Fallen Log Cabin

  • Dimensions: 41" x 41"
  • Design, Assembly and Hand Quilting: Joanne Grimes
  • Design Software: Electric Quilt 7
  • Fabrics: Varieties from local thrift stores see Fabric Reveal
  • Quilting Threads: 3 Strand Embroidery & Punch Embroidery Yarn

Now that I've evened up my gallery, I can start on another quilt which will make things uneven which will have to be remedied which will...Ooops almost forgot what I was trying to do. Ah yes, build a stupidly complex quilt. I'm doing a radical twist on the traditional Log Cabin.

    Click on a day to see progress:
  • Oct 7, 2014
  • Oct 5, 2014
  • Oct 4, 2014
  • Oct 3, 2014
  • Oct 2, 2014
  • Oct 1, 2014
  • Sep 30, 2014
  • Sep 29, 2014
  • Sep 28, 2014
  • Sep 27, 2014
  • Sep 26, 2014
  • Sep 25, 2014
  • Sep 24, 2014
  • Sep 23, 2014

  • Sep 23

    Here we have my lovely bunch of designs. Notice I added some that look familiar? Those are tie quilts I made for family, but I still want nice show quilts from the designs, so I will be redoing them, but smaller and different fabrics. Technically I'm breaking my wee rule about making a design more than once, but I do want all of the designs to be 'show ready'. Ok now to disappoint you. I'm not 'redoing' any of those familiar designs. I'm going to tackle another one of my custom Electric Quilt (EQ7) designs. I circled it over on the right corner.

    This design was extremely simple to create on EQ (copy and paste a rectangle all over the place), but it's going to be quite a challenge to piece it into a quilt. There will be much weeping and gnashing of teeth...too biblical? Just so I'm clear. It's gonna be a doozy.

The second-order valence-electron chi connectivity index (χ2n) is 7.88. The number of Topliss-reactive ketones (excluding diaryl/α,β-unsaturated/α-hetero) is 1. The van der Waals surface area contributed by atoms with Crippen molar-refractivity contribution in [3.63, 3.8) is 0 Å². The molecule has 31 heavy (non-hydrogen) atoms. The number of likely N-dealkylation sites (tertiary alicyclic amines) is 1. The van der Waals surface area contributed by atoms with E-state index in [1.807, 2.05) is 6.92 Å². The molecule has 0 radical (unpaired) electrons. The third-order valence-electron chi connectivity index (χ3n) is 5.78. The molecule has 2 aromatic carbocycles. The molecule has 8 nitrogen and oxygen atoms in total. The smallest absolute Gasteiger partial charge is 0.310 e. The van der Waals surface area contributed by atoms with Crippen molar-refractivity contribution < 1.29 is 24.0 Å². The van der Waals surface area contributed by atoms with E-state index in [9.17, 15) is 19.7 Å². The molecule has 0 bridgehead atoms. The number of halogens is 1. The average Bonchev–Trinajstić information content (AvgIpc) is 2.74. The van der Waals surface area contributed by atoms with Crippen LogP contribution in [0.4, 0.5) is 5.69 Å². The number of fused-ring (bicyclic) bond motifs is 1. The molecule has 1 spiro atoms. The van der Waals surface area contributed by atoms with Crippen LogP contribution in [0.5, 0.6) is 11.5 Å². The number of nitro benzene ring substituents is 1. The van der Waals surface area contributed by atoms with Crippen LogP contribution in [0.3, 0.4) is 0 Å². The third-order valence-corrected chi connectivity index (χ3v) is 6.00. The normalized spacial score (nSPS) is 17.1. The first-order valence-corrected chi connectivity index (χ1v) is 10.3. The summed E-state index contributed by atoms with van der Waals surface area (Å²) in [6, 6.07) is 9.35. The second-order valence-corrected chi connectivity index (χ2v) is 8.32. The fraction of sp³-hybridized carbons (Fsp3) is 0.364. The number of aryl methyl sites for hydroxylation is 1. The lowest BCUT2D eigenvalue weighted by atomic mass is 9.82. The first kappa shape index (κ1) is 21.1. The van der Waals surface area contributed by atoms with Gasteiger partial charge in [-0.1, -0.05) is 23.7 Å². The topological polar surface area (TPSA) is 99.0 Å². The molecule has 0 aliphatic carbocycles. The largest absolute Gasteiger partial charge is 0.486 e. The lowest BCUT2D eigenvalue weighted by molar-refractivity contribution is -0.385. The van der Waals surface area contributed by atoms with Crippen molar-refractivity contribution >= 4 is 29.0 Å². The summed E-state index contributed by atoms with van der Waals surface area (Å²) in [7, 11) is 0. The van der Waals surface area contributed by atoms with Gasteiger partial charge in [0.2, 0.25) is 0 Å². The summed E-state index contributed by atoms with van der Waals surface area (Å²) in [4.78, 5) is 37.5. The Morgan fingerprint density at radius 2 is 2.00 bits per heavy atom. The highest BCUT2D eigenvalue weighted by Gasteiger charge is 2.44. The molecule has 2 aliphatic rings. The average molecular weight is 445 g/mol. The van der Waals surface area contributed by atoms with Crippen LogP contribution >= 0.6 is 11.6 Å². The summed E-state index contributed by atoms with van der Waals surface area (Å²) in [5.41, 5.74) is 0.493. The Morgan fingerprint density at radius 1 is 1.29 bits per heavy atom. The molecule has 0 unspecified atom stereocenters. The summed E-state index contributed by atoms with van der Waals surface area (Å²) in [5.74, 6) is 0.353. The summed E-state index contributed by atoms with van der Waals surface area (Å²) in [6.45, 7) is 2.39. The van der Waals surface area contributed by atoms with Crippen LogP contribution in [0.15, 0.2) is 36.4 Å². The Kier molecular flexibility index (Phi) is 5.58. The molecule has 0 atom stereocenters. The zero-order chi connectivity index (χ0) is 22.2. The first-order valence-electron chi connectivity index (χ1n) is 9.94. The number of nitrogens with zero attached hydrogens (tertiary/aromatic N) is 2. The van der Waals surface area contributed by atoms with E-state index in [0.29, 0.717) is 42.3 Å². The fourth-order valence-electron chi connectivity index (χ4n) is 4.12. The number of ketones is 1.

Now this is what the drawn out life size pattern looks like. I had to color code the rectangles so I didn't forget what they looked like or what pieces went to what rectangle block. I also did the color blocking to make sure no block colors touched each other.The quilt will be about 42" square when done.

    A close up of the pattern template. The circled numbers are the piece numbers. Then each piece number is written on the inside edge of each piece it connects. Each colored block has one number followed by a letter if there is more than 1 piece in the block, auch as piece 6. It has 6, 6a and 6b. The colors will not match the fabrics I eventually pick out. I do a lot of point to point sewing as one can see.

    Sep 24

    I picked these fabrics based on how they contrast each other, so if any of them are next to each other you can tell them apart. I also picked an extra pattern and solid fabric just in case all the other colors are used around the piece.

    The first section is cut out. I cut it out based on the longest straight lines that make somewhat of a square.

    The color coding from the template helps with the fabric selection for this section. I switched the green fabric for the bright blue, but I forgot to retake the pic.

    Here's a sample of the paper pieces ironed to the fabric. Everything is traced and marked so I know where to connect the fabric pieces.

    The pieces are all ironed and labeled. The pieces are put back together like a puzzle and ready to be sewn.

    The first two pieces are ready to be sewn together. I sew point to point. The alligator clip is there to make sure the fabric stays in place until I lower the needle. I pin line to line.

    I think it's pretty self explanatory as to what happened in the two pics below. The pieces were sewn together.

    So after many hours of piecing and thinking, the first section is done. I didn't have a set plan on just how to sew the pieces together. I figured it out on the fly. I always do it that way though.

    Sep 25

    Well as I was working along, I realized I wasn't doing any documentation. So there aren't any pics of the template of section 2 which I worked on today. I did get a pic of the layout and where I stopped for the day. It looks like one big mess doesn't it? I also discovered that putting this thing together isn't as hard as first anticipated. Now that I've figured out my method of madness I can scoot right along.


    today's progress

    Sep 26

    I managed to finish up section 2 and connect it to section 1. It's not looking to bad at all.

    So of course I forgot to take a pic of section 3 template. Again here's the layout.